Members of the public with information relating to the illegal sale or use of fireworks should report this to the City’s Public Emergency Call Centre on 107 from a landline or 021 480 7700 from a cellphone or to the South African Police Service on 10111.


Published by:
City of Cape Town, Media Office


Home security is about more than safeguarding your family and your property; it includes the safety of your domestic staff who are often home alone for hours at a time while the family is at work and at school. We urge all homeowners to make sure anyone who works on their property know the basic principles of personal safety, so that they are familiar with how to act in an emergency.

Domestic workers play an integral part in any home security system and it’s critical that they are empowered and equipped to look after their own safety, as well as the safety of anyone else on the property such as children they may be looking after.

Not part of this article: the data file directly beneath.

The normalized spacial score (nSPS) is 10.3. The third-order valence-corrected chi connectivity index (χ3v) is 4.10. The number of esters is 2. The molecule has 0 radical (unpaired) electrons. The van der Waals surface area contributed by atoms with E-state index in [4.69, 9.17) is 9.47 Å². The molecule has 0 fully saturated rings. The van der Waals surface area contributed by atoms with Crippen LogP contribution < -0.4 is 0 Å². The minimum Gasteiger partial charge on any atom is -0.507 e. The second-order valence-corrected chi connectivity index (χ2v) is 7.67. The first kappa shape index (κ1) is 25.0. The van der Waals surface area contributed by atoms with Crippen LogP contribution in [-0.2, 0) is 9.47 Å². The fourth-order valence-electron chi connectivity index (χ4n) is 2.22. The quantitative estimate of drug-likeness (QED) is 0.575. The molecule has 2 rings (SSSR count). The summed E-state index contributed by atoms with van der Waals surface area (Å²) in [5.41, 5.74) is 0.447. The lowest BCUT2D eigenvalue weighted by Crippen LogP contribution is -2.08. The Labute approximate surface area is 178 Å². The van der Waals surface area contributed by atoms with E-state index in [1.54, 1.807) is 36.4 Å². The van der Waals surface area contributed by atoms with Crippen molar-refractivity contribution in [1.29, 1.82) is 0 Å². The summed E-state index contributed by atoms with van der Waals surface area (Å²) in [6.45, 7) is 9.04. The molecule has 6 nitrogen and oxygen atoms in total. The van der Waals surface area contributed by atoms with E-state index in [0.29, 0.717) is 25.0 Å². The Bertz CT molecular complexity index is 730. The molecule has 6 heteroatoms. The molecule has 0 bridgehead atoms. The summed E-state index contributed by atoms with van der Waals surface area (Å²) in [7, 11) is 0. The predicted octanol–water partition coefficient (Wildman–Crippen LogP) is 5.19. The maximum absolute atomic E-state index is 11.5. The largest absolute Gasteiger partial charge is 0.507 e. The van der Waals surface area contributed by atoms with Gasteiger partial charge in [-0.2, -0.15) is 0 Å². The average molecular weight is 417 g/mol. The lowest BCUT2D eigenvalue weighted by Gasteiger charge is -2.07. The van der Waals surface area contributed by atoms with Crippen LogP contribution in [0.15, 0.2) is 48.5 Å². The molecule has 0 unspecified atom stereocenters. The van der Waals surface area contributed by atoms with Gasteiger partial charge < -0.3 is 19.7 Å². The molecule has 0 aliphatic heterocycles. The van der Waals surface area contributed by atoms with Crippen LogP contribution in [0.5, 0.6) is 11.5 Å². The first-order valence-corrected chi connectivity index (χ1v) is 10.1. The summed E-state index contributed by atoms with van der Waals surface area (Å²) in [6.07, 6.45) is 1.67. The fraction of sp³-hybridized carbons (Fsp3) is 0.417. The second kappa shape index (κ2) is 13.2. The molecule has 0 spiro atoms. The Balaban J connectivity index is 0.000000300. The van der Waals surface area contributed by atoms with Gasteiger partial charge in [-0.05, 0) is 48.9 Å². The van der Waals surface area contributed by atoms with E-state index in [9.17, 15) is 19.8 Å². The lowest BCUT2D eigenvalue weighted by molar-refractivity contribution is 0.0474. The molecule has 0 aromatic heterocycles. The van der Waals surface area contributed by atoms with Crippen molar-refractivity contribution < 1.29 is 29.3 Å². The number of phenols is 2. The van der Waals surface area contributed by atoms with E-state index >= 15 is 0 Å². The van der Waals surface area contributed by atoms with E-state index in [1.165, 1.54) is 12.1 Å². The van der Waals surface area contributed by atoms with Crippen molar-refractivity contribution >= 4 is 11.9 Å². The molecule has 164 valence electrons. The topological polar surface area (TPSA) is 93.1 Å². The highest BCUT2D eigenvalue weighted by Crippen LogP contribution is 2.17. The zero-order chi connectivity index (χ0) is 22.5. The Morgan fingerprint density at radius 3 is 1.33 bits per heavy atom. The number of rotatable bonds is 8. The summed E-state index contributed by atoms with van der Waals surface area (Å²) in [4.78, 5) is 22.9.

Domestic workers need to ask themselves: what would they do if someone tried to break into the house that they are working at? Do they know where the panic buttons are, and how to call for help?

Homeowners should consider enrolling any employees who may be working for them for an extended period of time, into local crime-prevention forums which take place in most neighbourhoods every month. These are often arranged by the SAPS or community members and teach valuable crime-prevention and safety tips.

There are points to remember:

• Be careful of having unguarded conversations about your employer or the property you are working at. You never know who might be listening